Twenty Years

A funny thing happened on this day twenty years ago. After seeing a few people write dated updates on their web sites, I thought it might be interesting to try it myself. So on September 9, 1999 I wrote my first blog post.

Of course, most people didn’t call it a “blog” in those days. It was just a web page. To my knowledge there were no blogging tools. I was still writing HTML by hand and uploading pages via FTP.

Today I’m writing in Ulysses on my iPad. When I’m done I’ll tap the screen a few times to publish. 20-years-ago me would think this was straight out of Star Trek.

I never really got in the habit of posting every day, or even every month. But when I had something interesting to say, I would sometimes update the site. Things continued this way for about 10 years.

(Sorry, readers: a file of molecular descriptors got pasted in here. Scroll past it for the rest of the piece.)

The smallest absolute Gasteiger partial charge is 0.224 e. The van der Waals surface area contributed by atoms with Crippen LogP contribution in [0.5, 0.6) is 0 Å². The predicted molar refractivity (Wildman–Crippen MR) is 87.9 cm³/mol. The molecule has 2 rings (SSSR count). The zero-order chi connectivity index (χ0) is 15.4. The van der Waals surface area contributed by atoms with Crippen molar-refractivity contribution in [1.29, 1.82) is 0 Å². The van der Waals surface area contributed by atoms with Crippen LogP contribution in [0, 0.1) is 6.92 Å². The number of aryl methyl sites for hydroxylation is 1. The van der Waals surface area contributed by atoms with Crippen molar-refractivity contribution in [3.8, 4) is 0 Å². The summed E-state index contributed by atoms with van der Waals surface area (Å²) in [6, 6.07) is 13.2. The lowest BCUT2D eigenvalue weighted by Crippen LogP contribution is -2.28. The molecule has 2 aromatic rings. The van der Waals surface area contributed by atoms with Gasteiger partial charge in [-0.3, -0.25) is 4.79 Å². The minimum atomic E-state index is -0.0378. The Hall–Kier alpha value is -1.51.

Then, around 2010, the updates stopped. An easier way to update the world appeared. Instead of sharing on individual sites, almost everyone jumped on to social media.

If you look back at many of the old blogs, you can see this happening. Once everyone got a smart phone things really exploded. Even people who had never heard of HTML could instantly share text and photos with the world.

For me, times have changed again. These days I try my best to avoid social media. I can’t believe the time I wasted scrolling through updates that an algorithm thought I might find interesting.

These algorithms are designed to keep users scrolling. Clever (or wealthy) individuals can manipulate what appears in order to sway opinions and sell products. I have personal experience with how this is done.

Whew, this has turned into quite a rant. Maybe I’m getting old and feeling nostalgic. Jason Kottke recently pointed out a thread on Ask MetaFilter called Any old-school bloggers still posting? if you’re feeling nostalgic, too.

There’s a Facebook gap in this site that I thought I might fill in someday. I’ve downloaded all of my data, I just need to find the time to write a program to do the work. Maybe that’ll be done in time for the site’s 30th birthday.